Opinion

Male decision makers have no idea how dangerous the UK is for women

A report released by UN Women UK that found that 97 per cent of women aged 18-24 had been sexually harassed, and four in five women of all ages had experienced sexual harassment in public spaces

The tragic case of Sarah Everard has highlighted the daily lived experience for women in the UK

The tragic case of Sarah Everard has highlighted the daily lived experience for women in the UK. Image credit: Metropolitan Police.

Men have no idea what it is like to exist in a world that targets you just for being a woman. This is not news, even though the disappearance of Sarah Everard has made it so. This is the daily lived experience for women in the UK.

I first realised this when I was 23. I’d just moved to a village on the Wirral to study in Liverpool. I didn’t have any friends in the area or know it at all, but my fellow students on the course told me that there was a pretty marsh within easy walking distance of where I lived.

Shortly after moving, my friend Alex came to visit. I suggested we go and check out the famed marsh, given I’d not been able to visit it yet. “Sure!” said Alex, “but if it’s so nice, why haven’t you checked it out already?” 

I stared back at him, blankly. “Because obviously nobody in their right mind would go wandering alone around remote marshland in an area they don’t know”.

Alex looked back at me, equally blankly, and then answered: “Oh my goodness. That isn’t something I would ever consider. I would just…go.”

https://twitter.com/metpoliceuk/status/1369749815752601600

That was the penny-drop moment where I realised that the overwhelming majority of men – even the good ones – have no idea of the degree to which women have to constrain their freedom to keep themselves safe. Because it’s not just remote marshes. It’s everywhere, and it’s every day. 

Limit your route to well-lit main roads. Keep your keys between your fingers. Call ahead so someone knows to expect you. Text your friend when you get home. Wear shoes you can run in. Walk close to the kerb. Clock any alleyways you could be dragged into. Stay alert: don’t use your headphones or look at your phone. 

And you can do all that, and still not make it home.

The devastating news about Sarah Everard was accompanied by a report released by UN Women UK that found that 97 per cent of women aged 18 to 24 had been sexually harassed, and four in five women of all ages had experienced sexual harassment in public spaces. These phenomena are not unrelated.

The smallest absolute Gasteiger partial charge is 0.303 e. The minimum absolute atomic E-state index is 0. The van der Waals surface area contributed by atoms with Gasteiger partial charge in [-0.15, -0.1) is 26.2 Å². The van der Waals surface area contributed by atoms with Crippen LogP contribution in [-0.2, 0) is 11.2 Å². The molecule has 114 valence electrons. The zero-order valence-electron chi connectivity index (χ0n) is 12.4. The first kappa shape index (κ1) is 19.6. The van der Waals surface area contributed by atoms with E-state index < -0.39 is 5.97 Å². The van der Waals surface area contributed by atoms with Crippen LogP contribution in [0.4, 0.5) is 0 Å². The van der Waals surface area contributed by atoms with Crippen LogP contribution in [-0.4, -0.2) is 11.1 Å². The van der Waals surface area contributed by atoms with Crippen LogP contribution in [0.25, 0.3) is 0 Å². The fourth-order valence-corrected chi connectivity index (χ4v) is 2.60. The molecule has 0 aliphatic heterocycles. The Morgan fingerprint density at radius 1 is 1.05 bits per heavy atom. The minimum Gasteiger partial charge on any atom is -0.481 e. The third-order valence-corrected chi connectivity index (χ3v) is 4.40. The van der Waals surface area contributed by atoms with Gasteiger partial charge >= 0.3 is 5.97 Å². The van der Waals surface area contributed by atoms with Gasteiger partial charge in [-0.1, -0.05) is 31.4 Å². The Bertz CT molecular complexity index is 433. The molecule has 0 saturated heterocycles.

The planning and strategising that women do daily to ensure their safety is constant. It’s time-consuming. It’s exhausting. It’s life-limiting. And it’s completely invisible to men.

We live in a country where too many decision-makers – MPs, councillors, board executives – are men who, like my friend Alex, are completely oblivious to how pervasively dangerous the world is to women. 

The result is that they fail to make ending VAWG — violence against women and girls — a priority. The fact the problem has received its own campaigning acronym should tell you how serious the issue has become. The fact it is an issue at all should spur you into action.

We need politicians and the police to take active responsibility to make London safe for women. Women are not responsible for the acts of perpetrators. Gender-based violence must become a top London policing priority, and that means recognising sexual harassment for the serious problem that it is.

That’s one of the reasons that I’m running for election to the Greater London Assembly as a candidate for the Women’s Equality Party on 6th May. If we want change to happen, we need women in the rooms where decisions are being made, loudly and persistently making the case for the change.

We also need men alongside us making the case just as loudly and persistently. It’s been encouraging to see how many men have reached out over recent days to ask “what can I do to make women safe?” 

There have been helpful Twitter threads and articles with some of the basics: don’t walk behind us at night, cross the street, keep your distance, walk your friend home if she asks, etc. While those tips are wonderful, and will be helpful, they won’t solve the problem. It’s not enough to be a nice guy and think sexism is bad. We need more from you than that.

We need you to fight alongside us. Listen to your female friends when they speak out about their experiences, instead of getting defensive. Join and donate to organisations that campaign to end VAWG. Vote for parties that demand it. Demand it from your MP, councillors and police crime commissioners. Hold them accountable.

Because trust me, we already know that it’s #NotAllMen – but the reality is that we need Every Single Man to get on board and sort this out. Without you, we’ll always be stuck in this grim Groundhog Day, and women will always be frightened for their lives.

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